The Malaysian construction sector relied heavily on low-skilled foreign labour, mainly from Indonesia, Bangladesh, Vietnam, Myanmar and Nepal. The foreign workers were given low salary and when hiring foreigners’ compliance to the labour requirements are minimum. The foreign workers were normally hardworking, allowing employers to reap a hefty profit. 

Ever since the outbreak of the Covid-19 pandemic, Malaysia has restricted foreign workers from entering the country, which disrupted the supply of foreign workers. This caused the delay of new projects and slow progress for existing projects. Despite the higher value of work done, only 60% of work completed more than 50% of the project completion in 3Q22, compared to 65% in the same period in 2019. Also, more projects were under 30% completion in 3Q22 compared to 3Q21 and 3Q19. According to Master Builders Association Malaysia (MBAM), the Malaysian construction industry is still facing an estimated shortage of 550,000 workers, particularly from Indonesia and Bangladesh. 

Earlier this year, the Indonesian government announced plans to move the national capital from Jakarta, on the island of Java, to Nusantara, in the province of East Kalimantan in Borneo. Nusantara is expected to be home to almost two million residents by 2045 and currently, the construction for the new capital has started. It is estimated that US$33 billion (RM147.69 billion) will be spent building the new metropolis. We expect that this will lure more local and foreign labours to Indonesia, which will further worsen the issue of labour shortages in Malaysia.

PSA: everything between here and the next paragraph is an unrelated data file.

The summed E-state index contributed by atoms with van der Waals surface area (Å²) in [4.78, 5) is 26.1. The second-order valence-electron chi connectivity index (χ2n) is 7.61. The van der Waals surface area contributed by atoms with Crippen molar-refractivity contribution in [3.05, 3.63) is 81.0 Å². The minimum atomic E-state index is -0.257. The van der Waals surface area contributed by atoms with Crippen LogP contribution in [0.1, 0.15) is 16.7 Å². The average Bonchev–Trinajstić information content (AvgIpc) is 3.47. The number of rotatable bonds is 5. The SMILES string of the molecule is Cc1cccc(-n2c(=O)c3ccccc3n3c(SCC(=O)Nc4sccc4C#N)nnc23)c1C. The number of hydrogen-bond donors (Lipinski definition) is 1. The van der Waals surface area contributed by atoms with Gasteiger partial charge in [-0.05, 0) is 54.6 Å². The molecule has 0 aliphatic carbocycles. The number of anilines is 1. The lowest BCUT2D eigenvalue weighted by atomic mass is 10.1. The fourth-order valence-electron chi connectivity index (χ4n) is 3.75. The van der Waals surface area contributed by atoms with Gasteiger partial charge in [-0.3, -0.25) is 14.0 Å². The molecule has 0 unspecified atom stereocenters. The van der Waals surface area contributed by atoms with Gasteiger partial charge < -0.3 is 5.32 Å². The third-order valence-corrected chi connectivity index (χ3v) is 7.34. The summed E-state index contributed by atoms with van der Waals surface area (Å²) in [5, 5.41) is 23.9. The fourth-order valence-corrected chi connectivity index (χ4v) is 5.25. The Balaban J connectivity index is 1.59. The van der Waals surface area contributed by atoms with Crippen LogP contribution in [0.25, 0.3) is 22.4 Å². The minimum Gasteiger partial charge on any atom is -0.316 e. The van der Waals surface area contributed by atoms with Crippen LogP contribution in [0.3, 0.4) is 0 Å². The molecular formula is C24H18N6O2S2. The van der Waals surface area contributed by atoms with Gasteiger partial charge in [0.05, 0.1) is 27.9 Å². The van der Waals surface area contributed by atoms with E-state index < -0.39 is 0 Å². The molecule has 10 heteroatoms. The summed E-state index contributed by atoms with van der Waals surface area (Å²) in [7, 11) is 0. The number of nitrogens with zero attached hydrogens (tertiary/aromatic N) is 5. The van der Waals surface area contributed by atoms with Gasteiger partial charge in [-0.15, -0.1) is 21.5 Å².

Budget 2023: Two sides of same coin

Although we see the construction sector as one of the beneficiaries of Budget 2023, the lack of new large-scale contracts planned in the budget other than more clarifications from the existing ongoing mega projects, including East Coast Rail Link and MRT3, will cap the upside potential for the sector. 

However, the RM95 billion development budget is still better compared to the Budget 2022 (RM75.5 billion) which the small and mid-size construction players could continue to gain some perks from the higher development spending. In addition, more uncertainties were added with the planned re-tabling of Budget 2023. When they last ruled, Pakatan Harapan (PH) had slashed the development expenditure budget. 

As such, we are ‘Neutral’ on the Bursa Construction sector due to shortages of labour and elevated costs for some building materials. Despite the lack of new mega projects being announced in the budget 2023, we think that the sizable development budget for 2023 will provide much-needed support for the sector. As the road ahead for the construction sector remains challenging, we continue to prefer stocks with strong balance sheets, a consistent track record, and market leaders. 

The views expressed are of the research team and do not necessarily reflect the stand of the newspaper’s owners and editorial board.


  • This article first appeared in The Malaysian Reserve weekly print edition